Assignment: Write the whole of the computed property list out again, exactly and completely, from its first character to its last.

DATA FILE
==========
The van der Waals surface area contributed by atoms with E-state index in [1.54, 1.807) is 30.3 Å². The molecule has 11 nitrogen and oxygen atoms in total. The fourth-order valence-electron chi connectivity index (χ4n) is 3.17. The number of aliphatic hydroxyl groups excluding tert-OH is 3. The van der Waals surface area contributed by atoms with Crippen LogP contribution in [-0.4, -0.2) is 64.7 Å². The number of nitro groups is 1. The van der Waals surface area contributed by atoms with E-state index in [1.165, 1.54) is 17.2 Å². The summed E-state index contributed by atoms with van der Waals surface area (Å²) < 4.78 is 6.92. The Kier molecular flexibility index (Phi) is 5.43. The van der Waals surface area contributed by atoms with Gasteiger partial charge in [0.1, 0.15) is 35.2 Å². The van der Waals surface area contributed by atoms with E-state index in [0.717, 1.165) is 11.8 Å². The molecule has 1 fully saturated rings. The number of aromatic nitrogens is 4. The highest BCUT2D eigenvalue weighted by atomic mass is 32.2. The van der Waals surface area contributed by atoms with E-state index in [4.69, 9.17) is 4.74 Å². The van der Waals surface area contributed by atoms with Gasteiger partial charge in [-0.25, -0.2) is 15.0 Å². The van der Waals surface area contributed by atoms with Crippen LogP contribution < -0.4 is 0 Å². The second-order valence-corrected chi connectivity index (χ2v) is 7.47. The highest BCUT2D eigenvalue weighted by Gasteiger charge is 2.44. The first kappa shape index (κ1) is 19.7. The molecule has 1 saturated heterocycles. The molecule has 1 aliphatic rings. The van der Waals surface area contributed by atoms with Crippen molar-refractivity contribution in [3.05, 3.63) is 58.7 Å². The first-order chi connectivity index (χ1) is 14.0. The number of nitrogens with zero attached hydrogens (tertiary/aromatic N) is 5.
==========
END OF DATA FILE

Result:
The van der Waals surface area contributed by atoms with E-state index in [1.54, 1.807) is 30.3 Å². The molecule has 11 nitrogen and oxygen atoms in total. The fourth-order valence-electron chi connectivity index (χ4n) is 3.17. The number of aliphatic hydroxyl groups excluding tert-OH is 3. The van der Waals surface area contributed by atoms with Crippen LogP contribution in [-0.4, -0.2) is 64.7 Å². The number of nitro groups is 1. The van der Waals surface area contributed by atoms with E-state index in [1.165, 1.54) is 17.2 Å². The summed E-state index contributed by atoms with van der Waals surface area (Å²) < 4.78 is 6.92. The Kier molecular flexibility index (Phi) is 5.43. The van der Waals surface area contributed by atoms with Gasteiger partial charge in [0.1, 0.15) is 35.2 Å². The van der Waals surface area contributed by atoms with E-state index in [0.717, 1.165) is 11.8 Å². The molecule has 1 fully saturated rings. The number of aromatic nitrogens is 4. The highest BCUT2D eigenvalue weighted by atomic mass is 32.2. The van der Waals surface area contributed by atoms with E-state index in [4.69, 9.17) is 4.74 Å². The van der Waals surface area contributed by atoms with Gasteiger partial charge in [-0.25, -0.2) is 15.0 Å². The van der Waals surface area contributed by atoms with Crippen LogP contribution < -0.4 is 0 Å². The second-order valence-corrected chi connectivity index (χ2v) is 7.47. The highest BCUT2D eigenvalue weighted by Gasteiger charge is 2.44. The first kappa shape index (κ1) is 19.7. The molecule has 1 saturated heterocycles. The molecule has 1 aliphatic rings. The van der Waals surface area contributed by atoms with Crippen molar-refractivity contribution in [3.05, 3.63) is 58.7 Å². The first-order chi connectivity index (χ1) is 14.0. The number of nitrogens with zero attached hydrogens (tertiary/aromatic N) is 5.